Now I suspect Expedia have made a minor rod for their own backs here because you can checkout as a guest – without creating an account that it – but then you still do need to do all the functional things which go along with having an account, like checking in online, looking at your booking details, adding in your passport number – so they’ve kept numerous links which presumably apply to temporary users. Well one of the things I learned in systems design was that if it looks like the same thing – it normally IS the same thing, if you need to have an account to do all this stuff then make people create a damn account, it’s only one additional field (password) for goodness sake. I’d also imagine that like me users are thinking ‘shit I’m paying like £X for a holiday – I want to make sure I have a history of that’ – a holiday isn’t a £20 top, no one wants a throwaway relationship with their holiday provider- they want to feel safe, loved, secure, best friends for life. Sometimes a password is just for their own good. This is one of those times.
(apologies if you’ve user tested this to death Expedia but even if that’s the case and your conversion is 100% better with a guest checkout option I’d question your execution)
Anyway so after the high jump which was that header I went for ‘Sign In’ as the most likely option to tell me what I wanted to know. Oh crikey what’s this:
This comes back to the guest thing I think – but if you’re going to ask guests to ‘sign in’ then why put all the links on the damn homepage as well? And how is ‘search for my itinerary’ any different from the ‘My Itineraries’ link on the Homepage? –is that a sign in action? Does it deserve to be on a page called ‘Sign In’? Noooooooo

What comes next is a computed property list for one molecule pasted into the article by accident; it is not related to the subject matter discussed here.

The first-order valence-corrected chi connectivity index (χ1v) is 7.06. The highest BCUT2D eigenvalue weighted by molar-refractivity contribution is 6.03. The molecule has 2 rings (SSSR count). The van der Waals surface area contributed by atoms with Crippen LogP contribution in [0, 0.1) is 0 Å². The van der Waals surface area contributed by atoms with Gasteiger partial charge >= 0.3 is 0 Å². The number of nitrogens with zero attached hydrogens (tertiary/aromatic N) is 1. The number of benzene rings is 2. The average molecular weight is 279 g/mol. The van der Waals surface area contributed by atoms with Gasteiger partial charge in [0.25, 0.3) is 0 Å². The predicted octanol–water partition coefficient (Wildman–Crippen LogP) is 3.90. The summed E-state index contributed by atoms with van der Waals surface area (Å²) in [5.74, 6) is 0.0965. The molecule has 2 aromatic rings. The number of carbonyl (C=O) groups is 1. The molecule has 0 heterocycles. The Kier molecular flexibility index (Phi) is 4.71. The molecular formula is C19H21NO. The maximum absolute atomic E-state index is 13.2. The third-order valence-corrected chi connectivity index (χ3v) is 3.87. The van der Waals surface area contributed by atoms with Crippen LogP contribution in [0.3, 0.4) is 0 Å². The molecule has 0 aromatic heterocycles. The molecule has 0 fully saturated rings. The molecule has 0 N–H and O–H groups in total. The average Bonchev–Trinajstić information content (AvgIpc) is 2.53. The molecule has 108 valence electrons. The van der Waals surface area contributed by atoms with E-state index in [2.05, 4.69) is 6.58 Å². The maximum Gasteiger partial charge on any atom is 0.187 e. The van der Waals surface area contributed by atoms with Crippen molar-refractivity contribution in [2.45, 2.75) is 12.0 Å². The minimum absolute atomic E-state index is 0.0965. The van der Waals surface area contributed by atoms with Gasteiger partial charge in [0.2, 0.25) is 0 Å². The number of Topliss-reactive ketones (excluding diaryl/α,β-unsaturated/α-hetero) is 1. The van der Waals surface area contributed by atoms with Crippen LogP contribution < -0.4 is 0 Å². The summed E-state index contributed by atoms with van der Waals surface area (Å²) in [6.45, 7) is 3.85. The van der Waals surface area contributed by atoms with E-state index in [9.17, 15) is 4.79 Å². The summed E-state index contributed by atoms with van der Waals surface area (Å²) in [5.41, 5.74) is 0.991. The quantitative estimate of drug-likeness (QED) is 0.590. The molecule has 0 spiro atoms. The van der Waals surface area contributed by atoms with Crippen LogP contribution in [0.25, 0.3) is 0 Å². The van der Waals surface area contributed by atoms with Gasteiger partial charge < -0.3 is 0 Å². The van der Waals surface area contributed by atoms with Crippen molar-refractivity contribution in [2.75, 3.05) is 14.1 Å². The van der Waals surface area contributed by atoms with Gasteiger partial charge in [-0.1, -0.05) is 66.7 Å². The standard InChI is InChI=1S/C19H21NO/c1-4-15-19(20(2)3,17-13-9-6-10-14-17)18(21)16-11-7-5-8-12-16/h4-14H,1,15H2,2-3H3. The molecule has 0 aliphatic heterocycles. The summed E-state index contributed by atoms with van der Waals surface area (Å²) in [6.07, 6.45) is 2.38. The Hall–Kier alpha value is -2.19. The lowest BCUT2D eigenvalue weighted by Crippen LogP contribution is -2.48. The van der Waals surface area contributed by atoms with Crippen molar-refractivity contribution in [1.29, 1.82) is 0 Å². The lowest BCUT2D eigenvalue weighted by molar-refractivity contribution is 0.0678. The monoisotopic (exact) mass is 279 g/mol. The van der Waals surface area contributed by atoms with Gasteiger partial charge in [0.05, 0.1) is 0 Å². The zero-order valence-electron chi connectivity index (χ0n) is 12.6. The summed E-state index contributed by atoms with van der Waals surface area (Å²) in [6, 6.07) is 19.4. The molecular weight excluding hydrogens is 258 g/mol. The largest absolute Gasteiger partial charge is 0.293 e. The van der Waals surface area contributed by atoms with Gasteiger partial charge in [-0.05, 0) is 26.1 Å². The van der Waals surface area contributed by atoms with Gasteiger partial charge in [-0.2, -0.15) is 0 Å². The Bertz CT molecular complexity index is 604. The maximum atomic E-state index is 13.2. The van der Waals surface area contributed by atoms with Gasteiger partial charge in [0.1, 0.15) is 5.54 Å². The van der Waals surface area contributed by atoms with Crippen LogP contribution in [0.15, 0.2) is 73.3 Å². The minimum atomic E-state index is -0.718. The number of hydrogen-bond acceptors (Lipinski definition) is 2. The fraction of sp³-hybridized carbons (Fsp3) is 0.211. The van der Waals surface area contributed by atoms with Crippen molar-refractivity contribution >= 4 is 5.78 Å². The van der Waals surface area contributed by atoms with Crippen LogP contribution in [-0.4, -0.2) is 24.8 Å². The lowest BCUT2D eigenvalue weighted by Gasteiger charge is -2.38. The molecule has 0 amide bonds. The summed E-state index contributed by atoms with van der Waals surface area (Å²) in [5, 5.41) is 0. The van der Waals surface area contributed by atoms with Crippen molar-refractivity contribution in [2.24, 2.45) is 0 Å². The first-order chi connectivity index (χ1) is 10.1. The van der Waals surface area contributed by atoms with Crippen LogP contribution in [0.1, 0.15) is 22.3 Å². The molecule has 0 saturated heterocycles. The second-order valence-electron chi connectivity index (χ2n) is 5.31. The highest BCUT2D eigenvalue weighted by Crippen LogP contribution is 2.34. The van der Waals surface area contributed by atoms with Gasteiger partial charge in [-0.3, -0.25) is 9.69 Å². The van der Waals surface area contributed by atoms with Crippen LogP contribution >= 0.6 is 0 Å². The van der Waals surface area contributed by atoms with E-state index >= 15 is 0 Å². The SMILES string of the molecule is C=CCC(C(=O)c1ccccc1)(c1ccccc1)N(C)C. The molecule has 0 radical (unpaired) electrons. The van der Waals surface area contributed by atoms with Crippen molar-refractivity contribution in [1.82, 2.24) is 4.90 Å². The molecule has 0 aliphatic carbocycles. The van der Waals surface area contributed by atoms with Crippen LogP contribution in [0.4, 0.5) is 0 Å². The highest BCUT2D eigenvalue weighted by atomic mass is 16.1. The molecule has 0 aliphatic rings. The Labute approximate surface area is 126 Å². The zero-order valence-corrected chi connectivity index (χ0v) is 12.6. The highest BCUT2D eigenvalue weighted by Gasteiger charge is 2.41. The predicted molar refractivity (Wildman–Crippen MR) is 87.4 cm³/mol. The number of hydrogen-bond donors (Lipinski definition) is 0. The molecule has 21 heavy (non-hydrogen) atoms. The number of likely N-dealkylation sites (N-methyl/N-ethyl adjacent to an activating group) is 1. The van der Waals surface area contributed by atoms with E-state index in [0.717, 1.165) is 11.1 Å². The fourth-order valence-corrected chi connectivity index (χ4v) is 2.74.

‘Sign in or select an option’? Everyone needs to select an option – don’t confuse me.
Anyway- I’m not even going to mention those benefits down the side, clearly you give them all away ‘free’ to guests without having to register – so what’s the point of trying to sell it now?
Ok so I know I have an account as I consciously decide to add a password at checkout so I click the radio button to sign into an existing account.
Whoooooah what I do? Red scary message with exclamation mark? I didn’t do anything! Eek! It wasn’t me! Oh it’s just some stupid pointless error message. You’ve just lost Mrs H by the way. Also what does it even say? Sign into verify your identity? I am signing in. Well I’m trying to anyway, if you stopped shouting red error messages at me and left me alone to get on with it maybe I would.
Email or username – this better be a hangover from some kind of old fashioned data conversion problem because ‘user name’ died out in 1998.
Password – (6-30 characters, no spaces) – OK so this is just a littler bugbear. I either know my password or don’t, you reminding me how long it MIGHT be along with the lack of spaces (who puts spaces in a password anyway?) isn’t going to help me. Fair enough when I’m creating it but I’m just typing it in for goodness sake. Get your tiny text out of my way.